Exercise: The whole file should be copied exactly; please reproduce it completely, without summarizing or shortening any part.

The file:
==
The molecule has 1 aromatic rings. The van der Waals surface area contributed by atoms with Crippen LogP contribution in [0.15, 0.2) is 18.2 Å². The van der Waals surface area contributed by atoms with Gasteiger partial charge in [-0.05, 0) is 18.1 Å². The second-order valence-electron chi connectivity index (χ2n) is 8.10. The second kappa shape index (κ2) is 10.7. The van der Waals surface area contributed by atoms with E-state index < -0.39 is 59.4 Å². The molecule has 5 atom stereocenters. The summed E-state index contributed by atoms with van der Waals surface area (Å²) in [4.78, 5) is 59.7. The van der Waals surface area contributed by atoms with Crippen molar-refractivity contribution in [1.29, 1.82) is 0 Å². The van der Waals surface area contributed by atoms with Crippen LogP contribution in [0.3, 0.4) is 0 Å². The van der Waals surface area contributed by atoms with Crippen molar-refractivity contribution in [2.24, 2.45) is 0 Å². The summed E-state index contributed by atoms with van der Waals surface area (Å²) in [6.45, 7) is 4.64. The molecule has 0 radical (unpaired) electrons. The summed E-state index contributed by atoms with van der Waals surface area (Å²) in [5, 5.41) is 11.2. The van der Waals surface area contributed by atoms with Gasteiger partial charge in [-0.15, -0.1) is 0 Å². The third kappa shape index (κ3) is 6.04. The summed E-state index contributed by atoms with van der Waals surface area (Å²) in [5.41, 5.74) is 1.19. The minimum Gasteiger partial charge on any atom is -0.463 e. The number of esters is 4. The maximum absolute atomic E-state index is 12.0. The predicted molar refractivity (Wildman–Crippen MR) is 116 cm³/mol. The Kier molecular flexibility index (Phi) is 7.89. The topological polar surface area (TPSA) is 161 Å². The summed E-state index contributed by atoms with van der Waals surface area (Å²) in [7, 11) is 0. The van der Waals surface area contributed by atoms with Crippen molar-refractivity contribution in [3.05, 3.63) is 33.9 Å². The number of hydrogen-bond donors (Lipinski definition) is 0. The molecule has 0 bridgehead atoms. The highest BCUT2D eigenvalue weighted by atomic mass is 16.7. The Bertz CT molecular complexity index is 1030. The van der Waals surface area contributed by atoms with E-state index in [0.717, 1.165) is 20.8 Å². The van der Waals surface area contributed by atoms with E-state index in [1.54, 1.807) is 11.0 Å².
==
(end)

The molecule has 1 aromatic rings. The van der Waals surface area contributed by atoms with Crippen LogP contribution in [0.15, 0.2) is 18.2 Å². The van der Waals surface area contributed by atoms with Gasteiger partial charge in [-0.05, 0) is 18.1 Å². The second-order valence-electron chi connectivity index (χ2n) is 8.10. The second kappa shape index (κ2) is 10.7. The van der Waals surface area contributed by atoms with E-state index < -0.39 is 59.4 Å². The molecule has 5 atom stereocenters. The summed E-state index contributed by atoms with van der Waals surface area (Å²) in [4.78, 5) is 59.7. The van der Waals surface area contributed by atoms with Crippen molar-refractivity contribution in [1.29, 1.82) is 0 Å². The van der Waals surface area contributed by atoms with Crippen LogP contribution in [0.3, 0.4) is 0 Å². The van der Waals surface area contributed by atoms with Crippen molar-refractivity contribution in [2.24, 2.45) is 0 Å². The summed E-state index contributed by atoms with van der Waals surface area (Å²) in [6.45, 7) is 4.64. The molecule has 0 radical (unpaired) electrons. The summed E-state index contributed by atoms with van der Waals surface area (Å²) in [5, 5.41) is 11.2. The van der Waals surface area contributed by atoms with Gasteiger partial charge in [-0.15, -0.1) is 0 Å². The third kappa shape index (κ3) is 6.04. The summed E-state index contributed by atoms with van der Waals surface area (Å²) in [5.41, 5.74) is 1.19. The minimum Gasteiger partial charge on any atom is -0.463 e. The number of esters is 4. The maximum absolute atomic E-state index is 12.0. The predicted molar refractivity (Wildman–Crippen MR) is 116 cm³/mol. The Kier molecular flexibility index (Phi) is 7.89. The topological polar surface area (TPSA) is 161 Å². The summed E-state index contributed by atoms with van der Waals surface area (Å²) in [7, 11) is 0. The van der Waals surface area contributed by atoms with Crippen molar-refractivity contribution in [3.05, 3.63) is 33.9 Å². The number of hydrogen-bond donors (Lipinski definition) is 0. The molecule has 0 bridgehead atoms. The highest BCUT2D eigenvalue weighted by atomic mass is 16.7. The Bertz CT molecular complexity index is 1030. The van der Waals surface area contributed by atoms with E-state index in [0.717, 1.165) is 20.8 Å². The van der Waals surface area contributed by atoms with E-state index in [1.54, 1.807) is 11.0 Å².